J.D. Sumner was another legend that looked up to Waits as a mentor both as a bass singer and as a quartet man.
Waits last stint in a full time quartet was again with the Rebels in the mid 1960s. London Parris had taken a leave of absence from the quartet. Bob Thacker was first hired to replace Parris, but soon Jim Waits was at the familiar bass microphone of the Rebels Quartet. He spent several months with the Rebels and even recorded the album "Good News" with the quartet before Parris again returned to the group.
Fortunately, the world of gospel music saw fit to induct Big Jim Waits as the first living member in the Gospel Music Association Hall of Fame in 1971. He was also posthumously inducted in the Southern Gospel Music Association Hall of Fame in their first class of 1997.
Jim Waits set the standard by which bass singer were judged. He is truly a legend in the world of gospel music. I will close with the words Jim often said and lived by: "I love everybody and I hope everybody loves me!"
I grew up as a kid listening to Bij Jim. I had the pleasure seeing him in person several times as a you kid. He was one of the many singers that made me love Gospel music.
I NEVER KNEW PAPPY WAITS BUT THE HOMELAND HARMONY QUARTET HAD TWO GREAT BASS SINGERS AND IT WAS JD SUMNER HWO FORMED WHAT WAS THEN THE DIXIE HARMONEIRS BEFORE THEY WERE THE REBELS QUARTET BUT JD AND PAPPY ARE THE BEST
John, Your articles are always both entertaining and educational. I look forward to them each month. Thanks for the research you do to teach us more about these great pioneers. I guess when singers change from one group to another today, they are only following in historic footsteps.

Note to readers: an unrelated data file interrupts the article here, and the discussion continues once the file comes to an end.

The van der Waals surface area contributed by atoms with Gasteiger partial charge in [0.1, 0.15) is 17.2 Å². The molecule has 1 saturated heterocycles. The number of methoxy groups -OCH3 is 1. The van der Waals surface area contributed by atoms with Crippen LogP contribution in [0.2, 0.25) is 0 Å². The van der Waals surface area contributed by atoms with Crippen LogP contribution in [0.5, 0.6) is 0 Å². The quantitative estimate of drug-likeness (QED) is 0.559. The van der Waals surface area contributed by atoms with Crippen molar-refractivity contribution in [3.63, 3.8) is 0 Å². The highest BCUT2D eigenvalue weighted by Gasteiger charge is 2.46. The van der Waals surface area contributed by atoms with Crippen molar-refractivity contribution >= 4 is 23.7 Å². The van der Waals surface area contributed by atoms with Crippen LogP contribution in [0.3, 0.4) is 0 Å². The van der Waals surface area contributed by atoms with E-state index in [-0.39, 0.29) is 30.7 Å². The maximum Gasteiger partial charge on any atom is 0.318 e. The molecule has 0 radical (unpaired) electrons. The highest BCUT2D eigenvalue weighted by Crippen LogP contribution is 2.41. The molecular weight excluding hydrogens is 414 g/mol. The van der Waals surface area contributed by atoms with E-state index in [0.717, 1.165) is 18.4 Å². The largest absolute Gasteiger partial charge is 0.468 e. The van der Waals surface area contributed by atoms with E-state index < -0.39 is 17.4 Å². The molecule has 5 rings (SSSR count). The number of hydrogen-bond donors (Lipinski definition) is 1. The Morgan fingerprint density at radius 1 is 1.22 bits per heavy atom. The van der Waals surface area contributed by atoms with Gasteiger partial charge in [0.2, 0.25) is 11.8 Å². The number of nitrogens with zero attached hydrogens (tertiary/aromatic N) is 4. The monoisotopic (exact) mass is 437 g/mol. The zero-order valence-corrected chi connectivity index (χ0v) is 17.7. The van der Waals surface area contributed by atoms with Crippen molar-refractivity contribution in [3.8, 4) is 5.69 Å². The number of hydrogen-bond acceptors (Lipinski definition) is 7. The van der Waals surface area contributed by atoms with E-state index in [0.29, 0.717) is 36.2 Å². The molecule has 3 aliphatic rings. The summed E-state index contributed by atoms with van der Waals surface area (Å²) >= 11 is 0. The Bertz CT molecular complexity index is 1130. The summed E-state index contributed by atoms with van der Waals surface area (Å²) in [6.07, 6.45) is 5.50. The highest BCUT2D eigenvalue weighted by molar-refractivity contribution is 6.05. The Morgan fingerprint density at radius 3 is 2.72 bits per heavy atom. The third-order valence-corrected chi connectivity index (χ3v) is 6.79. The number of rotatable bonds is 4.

Jim Waits is one of the most unforgetable characters I have ever met. It was my pleasure to sing with Jim when I joined The Homeland Harmony Quartet in 1949. I was called into the Air Force during the Korean conflict and Jim kept in touch through my wife and wanted us to start another group when I returned to the states. We joined with Dan Huskey and formed the Revelaires. Jim moved to Florida and joined the Rebels but later visited Atlanta for J. G. Whitfield's Old Timers Reunion with Homeland Harmony. Jim, Conner Hall, James McCoy, Wally Varner and I would get together for a rehearsal in the afternoon, I would take Jim to dinner and we would sing in the evening. He never lost his touch with the people. Ronal Reagan was the second great communicator. The first was Big Jim Waits. By the way, while he was proud to have sung with the Electrical Worker Quartet he was even more proud to have been a member of the Atlanta Police Quartet. Made him feel like a modern day Wyatt Earp.